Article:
The fact that we should not criminalize sex workers—victims for some, workers for others—but that we should criminalize; we can find you all agreeing with that.
    If we can't decriminalize completely, and remove those sections from the bill, my worry is that we have solved nothing.
    My other worry is that if we don't attach what you so eloquently explained, Trisha, about your life and what happened and the life of your friends and what you've seen.... But when you said that you have to feed your kids or be in prostitution, my only question at the end of this week is: If Bill C-36 is passed, what will the person who has to answer that question do? It won't miraculously stop overnight, definitely not with $20 million, so what do you answer to that?
    For your ladies who talked about torture, I so—


    You have my heartfelt solidarity.
    But are you telling us that the Criminal Code doesn't already cover it and that people who inflict torture can't be charged for it?
    As I see it, torture is already covered by the Criminal Code. Torture in any form is not accepted in Canada. So there's a problem somewhere.


    I was glad, Mr. Paterson, that you made the point that the Supreme Court of Canada did not say that we had to do something by December. It said that these three sections in the Criminal Code were invalid, but they are giving us a year before it comes into effect. If we want to do something then, do it, but we'd better do it in a way that doesn't put the lives of people in danger.
    Maybe it's a lot of rambling, but we've heard a lot. I feel for you and I feel as if people are trying to push us on one side versus the other. There is no one side or the other. There is one side; it's called equality. If we believe in it we have to change a lot of things in Canada and it's not Bill C-36 that will change anything.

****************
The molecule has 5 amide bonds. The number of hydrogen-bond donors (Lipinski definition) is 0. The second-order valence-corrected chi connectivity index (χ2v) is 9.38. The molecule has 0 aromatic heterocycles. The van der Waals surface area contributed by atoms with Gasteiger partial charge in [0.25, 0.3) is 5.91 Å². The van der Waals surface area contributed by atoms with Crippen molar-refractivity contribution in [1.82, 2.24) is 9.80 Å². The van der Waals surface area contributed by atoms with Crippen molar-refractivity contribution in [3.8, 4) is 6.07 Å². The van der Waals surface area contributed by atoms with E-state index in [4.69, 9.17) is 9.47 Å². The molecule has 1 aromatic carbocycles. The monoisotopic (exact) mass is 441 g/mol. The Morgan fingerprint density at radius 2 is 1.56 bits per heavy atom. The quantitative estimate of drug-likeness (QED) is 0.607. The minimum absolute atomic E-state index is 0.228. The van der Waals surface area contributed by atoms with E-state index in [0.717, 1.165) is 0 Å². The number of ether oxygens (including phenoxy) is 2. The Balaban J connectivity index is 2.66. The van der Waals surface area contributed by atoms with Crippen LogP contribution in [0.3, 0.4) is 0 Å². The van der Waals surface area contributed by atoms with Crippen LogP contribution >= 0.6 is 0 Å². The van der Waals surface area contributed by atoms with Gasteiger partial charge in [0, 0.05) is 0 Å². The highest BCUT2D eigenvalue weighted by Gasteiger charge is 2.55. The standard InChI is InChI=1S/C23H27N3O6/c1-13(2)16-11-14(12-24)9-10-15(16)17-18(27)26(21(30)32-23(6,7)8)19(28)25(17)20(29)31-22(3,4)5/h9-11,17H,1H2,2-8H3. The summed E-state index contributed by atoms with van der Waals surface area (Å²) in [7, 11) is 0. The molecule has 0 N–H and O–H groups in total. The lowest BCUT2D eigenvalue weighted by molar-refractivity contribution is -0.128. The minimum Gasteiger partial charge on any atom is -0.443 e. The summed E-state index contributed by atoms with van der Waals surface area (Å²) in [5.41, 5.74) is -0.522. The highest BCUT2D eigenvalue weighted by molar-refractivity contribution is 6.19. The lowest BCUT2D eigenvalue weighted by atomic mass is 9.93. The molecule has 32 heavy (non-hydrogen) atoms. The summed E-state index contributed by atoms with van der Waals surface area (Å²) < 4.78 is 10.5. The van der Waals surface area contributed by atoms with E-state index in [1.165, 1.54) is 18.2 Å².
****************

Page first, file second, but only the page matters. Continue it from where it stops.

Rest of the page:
I don't know if anybody wants to.... I see Heather nodding. Maybe you can comment with the few minutes I left you. I'm so sorry.
    You're basically asking, if this law were passed—
    As is....
    —as is, and how is it going to help in line with my friend's comments about meeting basic daily needs to feed your children, right?
    With just $20 million and still criminalizing women....
    Right. I'm sitting here with a different aspect than you are and I'm stating that this is a historic event, at least we're getting something, a “beggars can't be choosers” type of thing. It's a start. Thank you very much, it's a start.
    We're all aware that the average rent is $600 to $700 for a one-bedroom apartment and that if you're on social services you get approximately $350 for a one-bedroom apartment.


    But you're not afraid, Heather, that by saying that it's a start—because I've lived through Parliament and when I went to the UN as the Status of Women critic I heard that a lot, “Well, it's a start”—but 10, 20, 30 years down the road women are still not there and it's giving the Conservatives, the government, a license to say, “You know what, it's a historic moment. People are happy we're addressing prostitution”, and do nothing else?
    But the paradigm shift in attitude, the social change, is where it's going to make the difference.
    Is it really?
    I believe so.
    Okay. That's fair.